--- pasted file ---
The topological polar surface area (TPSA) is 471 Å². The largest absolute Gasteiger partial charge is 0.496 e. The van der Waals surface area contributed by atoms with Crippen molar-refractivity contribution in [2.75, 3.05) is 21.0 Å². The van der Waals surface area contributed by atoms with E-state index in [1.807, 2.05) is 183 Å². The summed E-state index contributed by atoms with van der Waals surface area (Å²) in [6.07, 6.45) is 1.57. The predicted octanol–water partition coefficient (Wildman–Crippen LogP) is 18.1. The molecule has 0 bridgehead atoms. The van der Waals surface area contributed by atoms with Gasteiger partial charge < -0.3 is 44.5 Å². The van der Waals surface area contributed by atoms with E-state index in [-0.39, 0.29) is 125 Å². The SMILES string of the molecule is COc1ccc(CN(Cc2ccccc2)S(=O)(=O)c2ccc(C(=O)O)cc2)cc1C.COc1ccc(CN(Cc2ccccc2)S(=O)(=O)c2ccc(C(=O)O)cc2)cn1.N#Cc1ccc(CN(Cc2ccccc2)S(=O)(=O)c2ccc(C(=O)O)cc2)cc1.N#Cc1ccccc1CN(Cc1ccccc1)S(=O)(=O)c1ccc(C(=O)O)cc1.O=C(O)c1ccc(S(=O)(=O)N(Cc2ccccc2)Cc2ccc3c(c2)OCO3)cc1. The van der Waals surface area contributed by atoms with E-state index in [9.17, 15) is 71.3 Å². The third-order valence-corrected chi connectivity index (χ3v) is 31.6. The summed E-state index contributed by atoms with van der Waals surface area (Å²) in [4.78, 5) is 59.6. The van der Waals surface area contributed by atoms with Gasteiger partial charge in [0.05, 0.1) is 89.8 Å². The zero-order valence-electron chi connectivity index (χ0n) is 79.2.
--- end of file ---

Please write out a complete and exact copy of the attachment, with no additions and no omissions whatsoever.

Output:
The topological polar surface area (TPSA) is 471 Å². The largest absolute Gasteiger partial charge is 0.496 e. The van der Waals surface area contributed by atoms with Crippen molar-refractivity contribution in [2.75, 3.05) is 21.0 Å². The van der Waals surface area contributed by atoms with E-state index in [1.807, 2.05) is 183 Å². The summed E-state index contributed by atoms with van der Waals surface area (Å²) in [6.07, 6.45) is 1.57. The predicted octanol–water partition coefficient (Wildman–Crippen LogP) is 18.1. The molecule has 0 bridgehead atoms. The van der Waals surface area contributed by atoms with Gasteiger partial charge < -0.3 is 44.5 Å². The van der Waals surface area contributed by atoms with E-state index in [-0.39, 0.29) is 125 Å². The SMILES string of the molecule is COc1ccc(CN(Cc2ccccc2)S(=O)(=O)c2ccc(C(=O)O)cc2)cc1C.COc1ccc(CN(Cc2ccccc2)S(=O)(=O)c2ccc(C(=O)O)cc2)cn1.N#Cc1ccc(CN(Cc2ccccc2)S(=O)(=O)c2ccc(C(=O)O)cc2)cc1.N#Cc1ccccc1CN(Cc1ccccc1)S(=O)(=O)c1ccc(C(=O)O)cc1.O=C(O)c1ccc(S(=O)(=O)N(Cc2ccccc2)Cc2ccc3c(c2)OCO3)cc1. The van der Waals surface area contributed by atoms with E-state index in [9.17, 15) is 71.3 Å². The third-order valence-corrected chi connectivity index (χ3v) is 31.6. The summed E-state index contributed by atoms with van der Waals surface area (Å²) in [4.78, 5) is 59.6. The van der Waals surface area contributed by atoms with Gasteiger partial charge in [0.05, 0.1) is 89.8 Å². The zero-order valence-electron chi connectivity index (χ0n) is 79.2.